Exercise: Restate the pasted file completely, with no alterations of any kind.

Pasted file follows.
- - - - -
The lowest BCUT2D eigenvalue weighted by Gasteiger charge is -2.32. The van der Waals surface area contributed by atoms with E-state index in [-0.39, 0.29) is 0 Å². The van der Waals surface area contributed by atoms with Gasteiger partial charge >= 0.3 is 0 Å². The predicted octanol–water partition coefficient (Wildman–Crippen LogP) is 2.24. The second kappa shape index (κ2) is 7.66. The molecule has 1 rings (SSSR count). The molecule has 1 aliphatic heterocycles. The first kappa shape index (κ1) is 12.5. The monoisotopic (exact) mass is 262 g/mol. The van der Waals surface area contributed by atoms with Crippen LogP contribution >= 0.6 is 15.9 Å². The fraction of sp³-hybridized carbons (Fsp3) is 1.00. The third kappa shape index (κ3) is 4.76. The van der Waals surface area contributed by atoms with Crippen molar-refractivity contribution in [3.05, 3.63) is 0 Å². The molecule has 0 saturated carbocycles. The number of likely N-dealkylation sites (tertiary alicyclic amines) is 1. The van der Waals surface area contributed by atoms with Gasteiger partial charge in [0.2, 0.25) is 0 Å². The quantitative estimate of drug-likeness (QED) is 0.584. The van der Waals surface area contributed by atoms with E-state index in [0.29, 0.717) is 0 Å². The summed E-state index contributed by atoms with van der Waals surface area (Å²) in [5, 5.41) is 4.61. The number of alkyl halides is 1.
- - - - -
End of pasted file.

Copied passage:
The lowest BCUT2D eigenvalue weighted by Gasteiger charge is -2.32. The van der Waals surface area contributed by atoms with E-state index in [-0.39, 0.29) is 0 Å². The van der Waals surface area contributed by atoms with Gasteiger partial charge >= 0.3 is 0 Å². The predicted octanol–water partition coefficient (Wildman–Crippen LogP) is 2.24. The second kappa shape index (κ2) is 7.66. The molecule has 1 rings (SSSR count). The molecule has 1 aliphatic heterocycles. The first kappa shape index (κ1) is 12.5. The monoisotopic (exact) mass is 262 g/mol. The van der Waals surface area contributed by atoms with Crippen LogP contribution >= 0.6 is 15.9 Å². The fraction of sp³-hybridized carbons (Fsp3) is 1.00. The third kappa shape index (κ3) is 4.76. The van der Waals surface area contributed by atoms with Crippen molar-refractivity contribution in [3.05, 3.63) is 0 Å². The molecule has 0 saturated carbocycles. The number of likely N-dealkylation sites (tertiary alicyclic amines) is 1. The van der Waals surface area contributed by atoms with Gasteiger partial charge in [0.2, 0.25) is 0 Å². The quantitative estimate of drug-likeness (QED) is 0.584. The van der Waals surface area contributed by atoms with E-state index in [0.29, 0.717) is 0 Å². The summed E-state index contributed by atoms with van der Waals surface area (Å²) in [5, 5.41) is 4.61. The number of alkyl halides is 1.